5 Conclusion

In summary, older maternal age is specifically associated with lower placental CPT1B expression and CPT1B appears to be the main CPT that catalyzes acylcarnitine production in the placenta. However, placental acylcarnitines are only lower with older maternal age in overweight/obese women. These findings may underlie decreased placental metabolic flexibility and ability to adapt to adverse intrauterine environments, which may contribute to greater risk of pregnancy complications in older women, particularly if they are overweight/obese.

Data availability statement

The raw data supporting the conclusion of this article will be made available by the authors upon reasonable request.

Ethics statement

The studies involving human participants were reviewed and approved by the National Healthcare Group Domain Specific Research Board. The patients/participants provided their written informed consent to participate in this study.

Author contributions

Conception and/or study design HY, OW, and S-YC. Data acquisition: HY, OW, TM, VC-H, RP, PS, MI, and NS. Data analysis and interpretation: HY, OW, TM, VC-H, and S-YC. Drafting the manuscript HY and OW. Critical revision of the manuscript for intellectual content: HY, OW, TM, VC-H, RP, PS, MI, NS, AC-G, AB, MW, KG, RL, and S-YC. Funding acquisition: AC-G, AB, MW, KG, RL, and S-YC. All authors have approved the submitted version of the manuscript.

Funding

This research is supported by a Clinician Scientist Award awarded to SYC from the Singapore National Medical Research Council (NMRC/CSA-INV/0010/2016, MOH-CSAINV19nov-0002), by the National University of Singapore, National University Health System Singapore and the Singapore Institute for Clinical Sciences A*STAR. The Singapore Lipidomics Incubator receives funding from the Life Sciences Institute, the National University of Singapore Yong Loo Lin School of Medicine, the National Research Foundation (NRFI 2015–05) and A*STAR (IAF-ICP I1901E0040). KMG is supported by the United Kingdom Medical Research Council (MC_UU_12011/4), the National Institute for Health Research (NIHR Senior Investigator (NF-SI-0515–10042) and NIHR Southampton Biomedical Research Centre (NIHR203319)), the European Union (Erasmus + Programme ImpENSA 598488-EPP-1–2018-1-DE-EPPKA2-CBHE-JP), and the US National Institute On Aging of the National Institutes of Health (Award No. U24AG047867). For the purpose of Open Access, the authors have applied a Creative Commons Attribution (CC BY) licence to any Author Accepted Manuscript version arising from this submission. Funders played no role in study design; in the collection, analysis, and interpretation of data; in the writing of the report; and in the decision to submit the paper for publication.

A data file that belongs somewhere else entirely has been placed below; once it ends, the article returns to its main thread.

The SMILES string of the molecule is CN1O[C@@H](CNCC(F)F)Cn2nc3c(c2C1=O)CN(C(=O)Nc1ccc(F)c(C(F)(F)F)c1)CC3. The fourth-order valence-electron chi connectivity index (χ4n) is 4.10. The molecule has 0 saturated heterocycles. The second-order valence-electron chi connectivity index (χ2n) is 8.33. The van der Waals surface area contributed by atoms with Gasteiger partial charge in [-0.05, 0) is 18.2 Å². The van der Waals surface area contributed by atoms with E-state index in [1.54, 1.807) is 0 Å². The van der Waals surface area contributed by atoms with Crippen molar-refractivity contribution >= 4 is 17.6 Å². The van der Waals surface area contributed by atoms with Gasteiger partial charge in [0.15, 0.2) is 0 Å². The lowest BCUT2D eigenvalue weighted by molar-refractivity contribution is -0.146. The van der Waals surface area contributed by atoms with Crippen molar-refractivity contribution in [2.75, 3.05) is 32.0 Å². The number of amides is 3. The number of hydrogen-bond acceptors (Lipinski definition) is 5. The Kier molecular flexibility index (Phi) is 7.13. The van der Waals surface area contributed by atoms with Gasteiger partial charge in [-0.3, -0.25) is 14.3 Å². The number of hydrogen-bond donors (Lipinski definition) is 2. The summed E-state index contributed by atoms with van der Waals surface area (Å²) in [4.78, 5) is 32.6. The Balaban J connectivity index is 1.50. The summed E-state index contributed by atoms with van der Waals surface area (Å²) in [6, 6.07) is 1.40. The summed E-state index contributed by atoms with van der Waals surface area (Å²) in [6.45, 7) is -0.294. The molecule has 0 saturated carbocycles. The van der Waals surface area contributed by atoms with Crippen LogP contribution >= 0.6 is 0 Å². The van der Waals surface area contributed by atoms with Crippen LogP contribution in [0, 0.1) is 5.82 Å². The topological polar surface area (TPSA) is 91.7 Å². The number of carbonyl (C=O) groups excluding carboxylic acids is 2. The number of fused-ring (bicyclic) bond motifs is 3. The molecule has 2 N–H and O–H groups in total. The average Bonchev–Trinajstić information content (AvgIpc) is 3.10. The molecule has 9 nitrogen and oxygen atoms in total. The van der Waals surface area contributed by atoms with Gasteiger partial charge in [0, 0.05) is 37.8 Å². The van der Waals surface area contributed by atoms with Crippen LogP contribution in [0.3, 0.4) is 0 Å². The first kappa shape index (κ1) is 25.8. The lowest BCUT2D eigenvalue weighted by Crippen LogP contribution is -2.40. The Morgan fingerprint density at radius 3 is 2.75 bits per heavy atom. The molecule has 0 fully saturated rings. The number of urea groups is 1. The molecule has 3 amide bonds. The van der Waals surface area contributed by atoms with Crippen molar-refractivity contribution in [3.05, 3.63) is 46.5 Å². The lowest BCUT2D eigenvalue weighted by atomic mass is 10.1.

Acknowledgments

The authors would like to thank Samantha Grace Loon Magadia, Celes Maria Catherine Dado and Zhenzhi Chen in coordinating the recruitment of the women involved in this study, the staff of the National University Hospital who kindly assisted with placental collection, and the women who generously donated their placentas for research.

Conflict of interest

S-YC and KG are part of an academic consortium that has received research funding from Société Des Produits Nestlé S.A. and BenevolentAI Bio Ltd for work unrelated to this manuscript. S-YC and KMG are co-inventors on patent filings by Nestlé S.A. which covers the use of inositol in human health applications, but which do not draw on the work in this manuscript.

The remaining authors declare that the research was conducted in the absence of any commercial or financial relationships that could be construed as a potential conflict of interest.

Publisher’s note

All claims expressed in this article are solely those of the authors and do not necessarily represent those of their affiliated organizations, or those of the publisher, the editors and the reviewers. Any product that may be evaluated in this article, or claim that may be made by its manufacturer, is not guaranteed or endorsed by the publisher.

Supplementary material

The Supplementary Material for this article can be found online at: https://www.frontiersin.org/articles/10.3389/fphys.2023.1166827/full#supplementary-material

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Keywords: placenta, maternal age, lipid metabolism, carnitine palmitoyltransferases, obesity, overweight, CPT1B

Citation: Yong HEJ, Watkins OC, Mah TKL, Cracknell-Hazra VKB, Pillai RA, Selvam P, Islam MO, Sharma N, Cazenave-Gassiot A, Bendt AK, Wenk MR, Godfrey KM, Lewis RM and Chan S-Y (2023) Increasing maternal age associates with lower placental CPT1B mRNA expression and acylcarnitines, particularly in overweight women. Front. Physiol. 14:1166827. doi: 10.3389/fphys.2023.1166827

Received: 21 February 2023; Accepted: 04 May 2023;
Published: 18 May 2023.

Edited by:

Gendie Lash, Guangzhou Medical University, China

Reviewed by:

Céline Aguer, McGill University, Canada
Perrie O'Tierney-Ginn, Tufts Medical Center, United States

Copyright © 2023 Yong, Watkins, Mah, Cracknell-Hazra, Pillai, Selvam, Islam, Sharma, Cazenave-Gassiot, Bendt, Wenk, Godfrey, Lewis and Chan. This is an open-access article distributed under the terms of the Creative Commons Attribution License (CC BY). The use, distribution or reproduction in other forums is permitted, provided the original author(s) and the copyright owner(s) are credited and that the original publication in this journal is cited, in accordance with accepted academic practice. No use, distribution or reproduction is permitted which does not comply with these terms.

*Correspondence: Shiao-Yng Chan, obgchan@nus.edu.sg

These authors have contributed equally to this work

Disclaimer: All claims expressed in this article are solely those of the authors and do not necessarily represent those of their affiliated organizations, or those of the publisher, the editors and the reviewers. Any product that may be evaluated in this article or claim that may be made by its manufacturer is not guaranteed or endorsed by the publisher.